Our client's programme exhibited these challenges. The company’s leadership team designed targets around finishing tasks, even if the job didn't deliver value until several months later. For instance, code was written and left untouched for six months. When we got involved, quality levels were inadequate, resulting in many defects and extensive remediation work. Most importantly, nothing had yet been delivered to customers, despite many months of development work.
We took on programme leadership with a small team of leaders and coaches. To help get things back on track we:
- Ensured that each team knew its purpose, understood the value it was delivering, and felt empowered to pursue its goals.
- Reviewed decision-making timelines and forums to streamline processes, empower individuals, and remove unnecessary reporting.
- Re-focused programme metrics on end-user value, rather than velocity or quantity of hours effort expended.
In leading by example and then training others, leaders embodied a higher level of Agile maturity. Now, they can role-model the right behaviours and empower their teams to focus on value. Our success was in the numbers: we empowered the client to deliver two major releases in six months and onboard 30,000 users to the system. At the same time, code defects dropped by 58 percent.
Catalyst three: Planning
Former U.S. president and American general Dwight Eisenhower famously said that "Plans are worthless, but planning is everything." Many people believe that Agile means no planning. Our experience proves the opposite. In Agile, we plan more carefully, more thoroughly, and more realistically than many traditional Waterfall approaches. Along the way, we’ve also learnt that the ability to pivot, continually adapting as our knowledge increases, is critical to a successful programme.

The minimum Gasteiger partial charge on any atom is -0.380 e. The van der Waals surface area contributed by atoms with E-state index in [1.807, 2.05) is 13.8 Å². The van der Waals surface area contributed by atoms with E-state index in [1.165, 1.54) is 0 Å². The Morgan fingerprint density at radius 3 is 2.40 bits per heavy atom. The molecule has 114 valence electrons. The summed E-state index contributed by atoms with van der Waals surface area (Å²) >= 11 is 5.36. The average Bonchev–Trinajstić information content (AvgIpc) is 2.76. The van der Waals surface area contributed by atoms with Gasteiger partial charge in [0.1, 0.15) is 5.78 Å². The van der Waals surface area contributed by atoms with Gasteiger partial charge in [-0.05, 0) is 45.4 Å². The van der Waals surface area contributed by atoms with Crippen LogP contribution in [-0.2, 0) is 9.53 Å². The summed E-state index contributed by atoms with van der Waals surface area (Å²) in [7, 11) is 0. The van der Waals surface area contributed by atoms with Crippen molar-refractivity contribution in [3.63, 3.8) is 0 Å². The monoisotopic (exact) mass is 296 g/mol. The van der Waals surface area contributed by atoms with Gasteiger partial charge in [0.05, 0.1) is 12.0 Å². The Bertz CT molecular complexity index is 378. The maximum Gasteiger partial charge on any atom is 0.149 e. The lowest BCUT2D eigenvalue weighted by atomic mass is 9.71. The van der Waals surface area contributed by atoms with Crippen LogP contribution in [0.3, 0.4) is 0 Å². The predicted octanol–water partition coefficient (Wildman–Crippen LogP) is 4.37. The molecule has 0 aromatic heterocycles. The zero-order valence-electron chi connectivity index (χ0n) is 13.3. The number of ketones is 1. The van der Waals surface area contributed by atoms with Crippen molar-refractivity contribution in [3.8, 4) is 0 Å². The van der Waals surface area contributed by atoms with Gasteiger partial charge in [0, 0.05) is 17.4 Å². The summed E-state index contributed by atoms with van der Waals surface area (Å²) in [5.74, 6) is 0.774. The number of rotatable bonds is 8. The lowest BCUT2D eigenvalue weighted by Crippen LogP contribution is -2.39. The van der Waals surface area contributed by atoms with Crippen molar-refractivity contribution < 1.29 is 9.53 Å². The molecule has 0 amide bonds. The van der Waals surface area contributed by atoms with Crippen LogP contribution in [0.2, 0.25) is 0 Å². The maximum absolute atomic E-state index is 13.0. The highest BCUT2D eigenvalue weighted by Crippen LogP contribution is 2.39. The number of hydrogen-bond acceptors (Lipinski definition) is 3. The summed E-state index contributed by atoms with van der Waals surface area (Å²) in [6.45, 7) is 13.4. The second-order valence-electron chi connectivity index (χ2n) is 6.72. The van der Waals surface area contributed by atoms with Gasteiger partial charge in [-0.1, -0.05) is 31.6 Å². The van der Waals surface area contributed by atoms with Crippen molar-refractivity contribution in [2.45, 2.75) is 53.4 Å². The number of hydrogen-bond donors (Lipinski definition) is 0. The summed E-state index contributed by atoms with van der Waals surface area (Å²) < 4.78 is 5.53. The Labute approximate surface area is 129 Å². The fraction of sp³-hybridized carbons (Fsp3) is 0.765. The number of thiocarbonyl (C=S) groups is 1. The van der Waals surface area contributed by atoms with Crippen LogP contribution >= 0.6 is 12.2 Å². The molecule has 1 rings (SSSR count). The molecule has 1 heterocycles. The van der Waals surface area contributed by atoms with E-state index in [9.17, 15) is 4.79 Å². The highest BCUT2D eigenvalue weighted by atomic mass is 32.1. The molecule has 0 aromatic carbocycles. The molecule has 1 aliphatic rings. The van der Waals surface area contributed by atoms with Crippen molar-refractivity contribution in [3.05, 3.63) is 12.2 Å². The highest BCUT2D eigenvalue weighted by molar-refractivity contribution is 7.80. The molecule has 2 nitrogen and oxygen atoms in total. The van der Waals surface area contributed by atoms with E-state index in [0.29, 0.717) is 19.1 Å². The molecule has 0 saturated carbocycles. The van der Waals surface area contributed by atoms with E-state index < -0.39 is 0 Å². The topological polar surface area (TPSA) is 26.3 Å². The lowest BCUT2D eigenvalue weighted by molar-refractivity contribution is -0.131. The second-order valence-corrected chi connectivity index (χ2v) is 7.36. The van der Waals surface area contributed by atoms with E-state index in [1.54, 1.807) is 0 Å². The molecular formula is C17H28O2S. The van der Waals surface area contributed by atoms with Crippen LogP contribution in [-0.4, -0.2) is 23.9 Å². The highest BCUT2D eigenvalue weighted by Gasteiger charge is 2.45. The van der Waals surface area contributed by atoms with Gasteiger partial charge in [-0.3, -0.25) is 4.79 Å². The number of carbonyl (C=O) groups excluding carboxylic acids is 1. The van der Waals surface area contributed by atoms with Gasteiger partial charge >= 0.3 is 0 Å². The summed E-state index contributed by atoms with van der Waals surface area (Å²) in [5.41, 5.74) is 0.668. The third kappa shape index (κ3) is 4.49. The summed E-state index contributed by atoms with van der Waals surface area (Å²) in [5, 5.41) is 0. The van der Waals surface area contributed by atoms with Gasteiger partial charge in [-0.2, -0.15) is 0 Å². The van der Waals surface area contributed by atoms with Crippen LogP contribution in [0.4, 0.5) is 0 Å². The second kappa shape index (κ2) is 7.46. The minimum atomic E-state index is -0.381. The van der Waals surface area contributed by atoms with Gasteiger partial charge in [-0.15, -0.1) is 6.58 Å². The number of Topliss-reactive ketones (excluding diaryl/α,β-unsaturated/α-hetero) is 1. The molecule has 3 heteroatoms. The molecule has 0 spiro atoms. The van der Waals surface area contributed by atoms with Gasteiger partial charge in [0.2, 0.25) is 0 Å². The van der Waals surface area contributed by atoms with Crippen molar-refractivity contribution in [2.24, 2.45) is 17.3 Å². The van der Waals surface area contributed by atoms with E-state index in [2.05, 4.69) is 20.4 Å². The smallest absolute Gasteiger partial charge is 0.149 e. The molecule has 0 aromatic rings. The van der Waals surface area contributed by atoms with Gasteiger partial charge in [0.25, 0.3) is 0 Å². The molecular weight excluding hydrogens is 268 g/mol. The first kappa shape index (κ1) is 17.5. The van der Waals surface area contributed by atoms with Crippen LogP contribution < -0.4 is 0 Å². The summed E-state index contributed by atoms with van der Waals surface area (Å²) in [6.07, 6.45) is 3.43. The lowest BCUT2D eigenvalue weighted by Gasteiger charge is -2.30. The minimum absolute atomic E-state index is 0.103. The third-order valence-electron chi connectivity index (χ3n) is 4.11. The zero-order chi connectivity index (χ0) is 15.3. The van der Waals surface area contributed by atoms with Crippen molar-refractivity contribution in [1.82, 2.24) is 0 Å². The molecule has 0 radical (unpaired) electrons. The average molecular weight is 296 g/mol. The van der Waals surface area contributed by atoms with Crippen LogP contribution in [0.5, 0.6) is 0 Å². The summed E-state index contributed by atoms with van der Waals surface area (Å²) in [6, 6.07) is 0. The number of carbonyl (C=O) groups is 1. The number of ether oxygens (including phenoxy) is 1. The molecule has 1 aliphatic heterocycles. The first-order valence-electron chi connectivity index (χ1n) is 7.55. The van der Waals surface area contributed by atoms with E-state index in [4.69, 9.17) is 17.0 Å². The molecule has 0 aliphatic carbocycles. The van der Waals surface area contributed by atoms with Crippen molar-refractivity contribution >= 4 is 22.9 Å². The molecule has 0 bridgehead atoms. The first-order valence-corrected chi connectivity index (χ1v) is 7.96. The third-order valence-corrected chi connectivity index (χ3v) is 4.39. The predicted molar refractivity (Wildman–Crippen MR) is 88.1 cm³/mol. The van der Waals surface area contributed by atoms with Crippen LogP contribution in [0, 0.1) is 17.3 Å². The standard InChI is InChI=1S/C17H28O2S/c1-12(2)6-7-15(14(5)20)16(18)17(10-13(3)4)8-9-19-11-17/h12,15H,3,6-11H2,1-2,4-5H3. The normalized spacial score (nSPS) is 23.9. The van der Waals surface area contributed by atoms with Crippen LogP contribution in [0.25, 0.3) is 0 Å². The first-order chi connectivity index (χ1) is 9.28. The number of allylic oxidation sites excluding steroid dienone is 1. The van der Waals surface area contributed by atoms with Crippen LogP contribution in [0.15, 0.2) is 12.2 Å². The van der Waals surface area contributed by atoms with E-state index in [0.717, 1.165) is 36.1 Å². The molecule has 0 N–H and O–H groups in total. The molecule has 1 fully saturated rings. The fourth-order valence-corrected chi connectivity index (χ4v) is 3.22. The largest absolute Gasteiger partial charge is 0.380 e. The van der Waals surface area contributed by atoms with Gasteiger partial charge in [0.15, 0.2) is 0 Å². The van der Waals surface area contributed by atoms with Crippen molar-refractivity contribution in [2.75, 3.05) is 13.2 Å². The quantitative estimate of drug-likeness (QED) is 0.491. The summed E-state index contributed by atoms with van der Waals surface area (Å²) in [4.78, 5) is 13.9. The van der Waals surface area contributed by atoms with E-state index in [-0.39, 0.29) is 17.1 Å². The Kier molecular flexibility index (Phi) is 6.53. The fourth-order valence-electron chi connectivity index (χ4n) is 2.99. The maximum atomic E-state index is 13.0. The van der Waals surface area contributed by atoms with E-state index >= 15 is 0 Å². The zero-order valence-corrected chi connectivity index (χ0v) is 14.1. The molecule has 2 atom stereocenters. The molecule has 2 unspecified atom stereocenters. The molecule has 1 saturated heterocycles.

One of our recent experiences illuminates the importance of planning. Our client had many high-level, long-term plans with apparently immovable end dates. When digging below the surface, none of those dates were realistically achievable. As a result, teams constantly failed to deliver. To bring about change we:
- Instituted a process of detailed planning based on the ideas of Programme Increment Planning drawn from the SAFe Framework.
- Coached Scrum Masters on how to plan well and to the level of detail that is necessary.
- Challenged every Scrum team's plan against an agreed definition of "What good looks like" to get all work up to the same level of quality.
We saw continuous improvement with each subsequent iteration of our planning cycles. Programme accuracy and software quality improved as teams learnt Agile behaviours and knew where to focus their energy.
Imagine a future where high-value ways of working are business as usual. Where teams continuously learn, grow, and adapt. Embedding a successful and genuinely Agile approach within your programme is challenging, yet it’s not out of reach. Combining the right catalysts with the right coaching skills will equip you to turn your Agile programme around and build sustainable, positive momentum.
In part two of our series, we’ll unpack the other essential catalysts for Agile programme recovery.